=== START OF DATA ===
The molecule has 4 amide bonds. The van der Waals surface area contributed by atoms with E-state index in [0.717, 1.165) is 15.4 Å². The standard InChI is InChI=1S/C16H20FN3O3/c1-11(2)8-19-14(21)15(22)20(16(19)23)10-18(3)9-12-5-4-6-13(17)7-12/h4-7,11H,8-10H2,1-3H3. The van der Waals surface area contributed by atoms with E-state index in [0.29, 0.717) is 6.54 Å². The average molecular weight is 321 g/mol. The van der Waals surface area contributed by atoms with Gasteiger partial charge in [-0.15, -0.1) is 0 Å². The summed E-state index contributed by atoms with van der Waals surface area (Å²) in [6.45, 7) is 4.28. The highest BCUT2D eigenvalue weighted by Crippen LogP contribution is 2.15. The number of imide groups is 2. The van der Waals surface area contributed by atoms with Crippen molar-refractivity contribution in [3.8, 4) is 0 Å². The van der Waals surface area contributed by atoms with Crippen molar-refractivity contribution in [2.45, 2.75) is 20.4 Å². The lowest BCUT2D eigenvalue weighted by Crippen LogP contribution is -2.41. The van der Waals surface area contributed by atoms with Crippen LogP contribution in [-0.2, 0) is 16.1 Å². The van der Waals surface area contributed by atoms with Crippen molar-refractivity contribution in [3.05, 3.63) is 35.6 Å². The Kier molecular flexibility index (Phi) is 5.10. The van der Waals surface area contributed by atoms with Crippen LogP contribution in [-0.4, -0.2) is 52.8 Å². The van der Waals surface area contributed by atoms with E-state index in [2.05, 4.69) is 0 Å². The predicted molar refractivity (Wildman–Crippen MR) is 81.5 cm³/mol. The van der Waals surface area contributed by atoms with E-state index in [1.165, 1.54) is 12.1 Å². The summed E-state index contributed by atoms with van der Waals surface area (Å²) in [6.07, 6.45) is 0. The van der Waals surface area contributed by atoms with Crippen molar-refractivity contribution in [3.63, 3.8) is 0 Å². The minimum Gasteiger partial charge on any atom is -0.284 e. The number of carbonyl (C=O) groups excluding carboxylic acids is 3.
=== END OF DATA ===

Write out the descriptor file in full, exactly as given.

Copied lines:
The molecule has 4 amide bonds. The van der Waals surface area contributed by atoms with E-state index in [0.717, 1.165) is 15.4 Å². The standard InChI is InChI=1S/C16H20FN3O3/c1-11(2)8-19-14(21)15(22)20(16(19)23)10-18(3)9-12-5-4-6-13(17)7-12/h4-7,11H,8-10H2,1-3H3. The van der Waals surface area contributed by atoms with E-state index in [0.29, 0.717) is 6.54 Å². The average molecular weight is 321 g/mol. The van der Waals surface area contributed by atoms with Gasteiger partial charge in [-0.15, -0.1) is 0 Å². The summed E-state index contributed by atoms with van der Waals surface area (Å²) in [6.45, 7) is 4.28. The highest BCUT2D eigenvalue weighted by Crippen LogP contribution is 2.15. The number of imide groups is 2. The van der Waals surface area contributed by atoms with Crippen molar-refractivity contribution in [3.8, 4) is 0 Å². The van der Waals surface area contributed by atoms with Crippen molar-refractivity contribution in [2.45, 2.75) is 20.4 Å². The lowest BCUT2D eigenvalue weighted by Crippen LogP contribution is -2.41. The van der Waals surface area contributed by atoms with Crippen LogP contribution in [-0.2, 0) is 16.1 Å². The van der Waals surface area contributed by atoms with Crippen molar-refractivity contribution in [3.05, 3.63) is 35.6 Å². The Kier molecular flexibility index (Phi) is 5.10. The van der Waals surface area contributed by atoms with Crippen LogP contribution in [-0.4, -0.2) is 52.8 Å². The van der Waals surface area contributed by atoms with E-state index in [2.05, 4.69) is 0 Å². The predicted molar refractivity (Wildman–Crippen MR) is 81.5 cm³/mol. The van der Waals surface area contributed by atoms with E-state index in [1.165, 1.54) is 12.1 Å². The summed E-state index contributed by atoms with van der Waals surface area (Å²) in [6.07, 6.45) is 0. The van der Waals surface area contributed by atoms with Crippen molar-refractivity contribution in [3.63, 3.8) is 0 Å². The minimum Gasteiger partial charge on any atom is -0.284 e. The number of carbonyl (C=O) groups excluding carboxylic acids is 3.